These steps are repeated for each cell type, with each run-through producing a richer and more complete map of the brain.
working together to create a brain map
Scientists now have the tools to examine the whole brain very closely. Considerable effort has been made to coordinate and pool the data from the Brain Mapping Research Lab to produce a comprehensive brain map. For example, the US Brain Initiative created the Brain Initiative Cell Census Network (BICCN) in which my lab participates. Research groups collaborating in the network recently released the most comprehensive map of cell types in the motor cortex of the brain in humans, monkeys and rats.
But is this enough to understand how the mind works?
Technological advances in cell staining and microscopy helped Santiago Ramón y Cajal make his important discoveries about neurons. However, it was his ability to come up with a theory to explain his observations that advanced neuroscientists developed an understanding of the brain.
While researchers have been busy collecting incredibly detailed information about the brain, using this data to form new theories about how the brain works. A map of cells does not necessarily tell researchers how cells function and interact with each other as a whole. For example, how do these incredibly complex networks of brain cell types work together to produce cognition? Is there a basic unit in the brain that dictates how it is formed and functions? Answering such questions will help researchers better understand how specific brain changes are associated with various brain disorders such as dementia and come up with new strategies to treat them.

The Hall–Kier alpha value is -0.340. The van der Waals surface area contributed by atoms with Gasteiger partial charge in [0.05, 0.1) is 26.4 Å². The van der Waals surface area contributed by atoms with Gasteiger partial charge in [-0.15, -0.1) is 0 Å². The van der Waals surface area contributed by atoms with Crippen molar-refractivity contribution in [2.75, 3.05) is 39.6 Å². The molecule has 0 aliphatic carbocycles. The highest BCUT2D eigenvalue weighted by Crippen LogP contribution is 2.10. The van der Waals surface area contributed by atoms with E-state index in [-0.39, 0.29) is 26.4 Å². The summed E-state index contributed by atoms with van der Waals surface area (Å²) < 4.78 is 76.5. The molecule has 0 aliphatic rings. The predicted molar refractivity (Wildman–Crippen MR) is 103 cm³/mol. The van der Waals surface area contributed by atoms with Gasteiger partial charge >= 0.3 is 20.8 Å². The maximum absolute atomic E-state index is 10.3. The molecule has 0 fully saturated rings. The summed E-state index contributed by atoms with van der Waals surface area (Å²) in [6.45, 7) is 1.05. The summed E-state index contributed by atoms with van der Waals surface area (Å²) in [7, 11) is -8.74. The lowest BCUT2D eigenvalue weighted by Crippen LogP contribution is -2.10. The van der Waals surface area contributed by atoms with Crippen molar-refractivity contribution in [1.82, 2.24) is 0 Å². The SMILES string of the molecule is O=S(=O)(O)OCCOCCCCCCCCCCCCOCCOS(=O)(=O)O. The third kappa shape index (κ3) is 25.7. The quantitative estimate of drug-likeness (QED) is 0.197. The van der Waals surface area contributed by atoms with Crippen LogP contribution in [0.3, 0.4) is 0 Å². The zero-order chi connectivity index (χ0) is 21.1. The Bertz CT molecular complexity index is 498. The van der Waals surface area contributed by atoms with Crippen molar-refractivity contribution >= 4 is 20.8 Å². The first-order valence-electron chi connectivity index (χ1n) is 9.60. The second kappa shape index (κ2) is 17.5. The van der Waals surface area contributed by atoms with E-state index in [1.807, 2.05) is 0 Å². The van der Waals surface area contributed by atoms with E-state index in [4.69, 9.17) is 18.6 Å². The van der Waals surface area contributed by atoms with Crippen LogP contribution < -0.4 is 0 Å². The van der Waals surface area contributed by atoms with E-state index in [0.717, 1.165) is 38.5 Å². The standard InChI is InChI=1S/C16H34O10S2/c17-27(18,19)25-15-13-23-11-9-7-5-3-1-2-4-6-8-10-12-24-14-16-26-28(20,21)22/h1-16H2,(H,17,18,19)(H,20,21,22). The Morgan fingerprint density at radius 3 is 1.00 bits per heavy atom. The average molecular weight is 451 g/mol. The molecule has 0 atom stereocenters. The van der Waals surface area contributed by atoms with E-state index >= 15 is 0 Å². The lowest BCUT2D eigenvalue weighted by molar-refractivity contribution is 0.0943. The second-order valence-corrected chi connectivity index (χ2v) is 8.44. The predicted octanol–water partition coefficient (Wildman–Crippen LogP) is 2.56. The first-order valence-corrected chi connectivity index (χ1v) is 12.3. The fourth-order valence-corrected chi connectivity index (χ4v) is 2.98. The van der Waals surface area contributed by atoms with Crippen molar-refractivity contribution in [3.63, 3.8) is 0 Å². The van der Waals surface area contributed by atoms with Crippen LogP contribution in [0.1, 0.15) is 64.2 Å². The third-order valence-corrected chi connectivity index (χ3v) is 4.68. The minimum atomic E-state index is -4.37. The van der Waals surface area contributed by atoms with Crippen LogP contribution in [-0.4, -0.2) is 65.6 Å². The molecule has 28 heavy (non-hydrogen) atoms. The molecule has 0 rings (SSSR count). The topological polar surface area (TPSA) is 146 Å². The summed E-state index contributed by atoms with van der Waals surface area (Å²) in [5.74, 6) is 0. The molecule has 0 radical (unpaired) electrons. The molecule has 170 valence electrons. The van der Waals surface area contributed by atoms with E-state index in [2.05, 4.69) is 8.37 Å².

This is a very exciting time for neuroscience research. The incredibly rich, high-resolution brain mapping presents a great opportunity for neuroscientists to take an in-depth look at what this new data says about how the brain works. While there are still many unknowns about the brain, these new tools and techniques may help bring them to light.